6. Very few NS English university instructors in Japan are hired to be scholars in the strict sense. They may be expected to conduct research and be involved in professional societies but, generally speaking, they are viewed largely as language instructors first and foremost. Almost everything in their job descriptions, duties and roles at the university will reflect this. Although this may feed the (unfortunate) distinction that we see these days between the view of such instructors as being “on-campus language center employees” (more on this in a soon-to-come blog entry) and being utilized as fully contributing members of the university’s academic society, if we are not invited scholars we should accept this as our de-facto role. However, as an English NS’s academic credibility develops, and his or her Japanese skills increase, the roles and expectations should change accordingly (the operative word being “should”).

The verdict? Clark’s statement was a (conveniently) inaccurate oversimplification. On the other hand, while it would be good for university English teachers in Japan to remind themselves that they don’t have the same status as invited, established academics, their overseers should also view them as having more to offer than temporary Eikaiwa instructors.

« Can university teachers teach kids (and vice-versa)? | Main | Notes and anecdotes from the end of the second term… »


I wrote a response to Mr. Clark's most recent article today on my site.

Thank you,

Even though Mr. Clark is Vice President of a university (though a tiny one) he wouldn't even qualify to work as one of the contract English teachers he dismisses for not learning enough Japanese.

Mr. Clark doesn't even have a true graduate degree. He completed a degree at Oxford (in his online resume Mr. Clark admits his proffesor Daddy got him in). What Mr. Clark is less forthcoming about is his "MA" degree. Due to an archaic rule graduates of Oxford can, after a couple of years, get a BA upgraded to an MA. On his home page resume he tries to obscure the fact by listing having graduated from a college in Australia but that is really a high school.

I'd be the last to argue that someone is automatically a better person just because they have MA and doctorate diplomas hanging on their wall but it would seem like a pretty important qualification to be a uni Prez or VP.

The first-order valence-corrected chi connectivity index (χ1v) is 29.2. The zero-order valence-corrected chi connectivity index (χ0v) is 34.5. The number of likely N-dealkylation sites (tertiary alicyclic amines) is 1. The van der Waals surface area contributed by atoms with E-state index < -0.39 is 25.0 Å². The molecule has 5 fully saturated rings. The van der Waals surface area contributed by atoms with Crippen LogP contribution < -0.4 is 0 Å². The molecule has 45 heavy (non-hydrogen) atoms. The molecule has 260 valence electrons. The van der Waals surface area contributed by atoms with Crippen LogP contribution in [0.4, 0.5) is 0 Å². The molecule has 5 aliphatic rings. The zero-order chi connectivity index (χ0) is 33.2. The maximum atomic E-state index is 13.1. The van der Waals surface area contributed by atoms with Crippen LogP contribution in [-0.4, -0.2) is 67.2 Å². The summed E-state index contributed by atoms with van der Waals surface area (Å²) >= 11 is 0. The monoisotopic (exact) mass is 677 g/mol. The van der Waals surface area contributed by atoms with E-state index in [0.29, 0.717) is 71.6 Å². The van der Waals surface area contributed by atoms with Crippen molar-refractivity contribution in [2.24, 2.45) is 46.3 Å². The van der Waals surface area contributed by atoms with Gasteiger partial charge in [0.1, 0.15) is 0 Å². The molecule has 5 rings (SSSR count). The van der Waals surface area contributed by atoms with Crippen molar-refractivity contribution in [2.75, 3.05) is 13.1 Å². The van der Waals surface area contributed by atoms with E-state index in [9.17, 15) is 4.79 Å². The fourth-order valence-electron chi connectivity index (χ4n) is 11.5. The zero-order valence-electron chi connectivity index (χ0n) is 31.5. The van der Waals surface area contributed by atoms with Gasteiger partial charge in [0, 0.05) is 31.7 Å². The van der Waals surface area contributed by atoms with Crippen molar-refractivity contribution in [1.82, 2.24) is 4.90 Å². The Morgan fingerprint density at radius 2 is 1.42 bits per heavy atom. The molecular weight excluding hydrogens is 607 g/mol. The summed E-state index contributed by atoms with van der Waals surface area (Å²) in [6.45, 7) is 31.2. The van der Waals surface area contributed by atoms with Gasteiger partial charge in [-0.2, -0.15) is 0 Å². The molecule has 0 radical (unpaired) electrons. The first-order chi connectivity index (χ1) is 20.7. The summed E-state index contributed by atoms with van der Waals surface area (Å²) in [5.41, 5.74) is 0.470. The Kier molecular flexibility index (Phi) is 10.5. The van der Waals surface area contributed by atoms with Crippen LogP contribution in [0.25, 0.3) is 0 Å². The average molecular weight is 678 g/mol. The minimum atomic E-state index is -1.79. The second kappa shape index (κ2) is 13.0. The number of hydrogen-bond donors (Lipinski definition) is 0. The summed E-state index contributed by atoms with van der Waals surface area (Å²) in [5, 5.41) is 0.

Mr. Guest, very good point about the use of the English and Japanese languages and "reciprocal utility". And bitteradjunct, thanks for raising a point that has been made elsewhere.

Gregory Clark, a man who has no real postgraduate degree, was a "professor" at Sophia University for many years. Virtually no Western university equal to or exceeding the reputation enjoyed by Sophia in Japan (a pretty good one) would hire as a "professor" somebody lacking a proper postgraduate degree.

What specifically do university English teachers have to offer that is more than temporary Eikaiwa instructors?

Mike here. I think your post actually should have been entered under the previous blog entry, not the one regarding Grregory Clark's comments.

Anyway, good question. It's not so much what university teachers have to offer vs. Eikaiwa teachers, after all a teacher can be both. The question is whether Eikaiwa-type English is suitable at a university. First, university English study should imply more than conversation. Second, and perhaps more importantly, if one regards university education basically as an academic enterprise, or even as professional training (as with much content-based learning) then the focus and content of the courses should be different from what one would expect at a commercial English school where the focus, expectations, and types of service are different.


I believe, that there have been cases (Hokkaido a few years back???) where the reason for a contract NOT to be renewed was because the foreign teacher had become 'too Japanese' and was thus not really a 'foreigner' any more. Even though those cases (if true) are rare, it does show that being fluent in Japanese is not always a bonus.

It makes sense to me that rudimentary functional Japanese is a huge bonus to anyone working in a Japanese institution. However, the Japanese themselves are still learning their own language as teenagers, so where does Gregory Clark think these foreign teachers who have the right qualifications and have invested years into their Japanese language ability going to come from? If all those who did not lost their jobs tomorrow, there'd be a very few people left to teach. Clark is being totally unrealistic.

I agree that there can not a a direct comparison to English as English is "lingua franca of academia" however for many of the foreign teachers they are teaching in institutions outside of traditional academia. They are students that want to learn English so they can at some point in the not to distant future enter the world of academia. Having taken 2nd language courses where the instructor did not speak my primary language I can say that I felt I would have been better served if there had been some overlap of communications.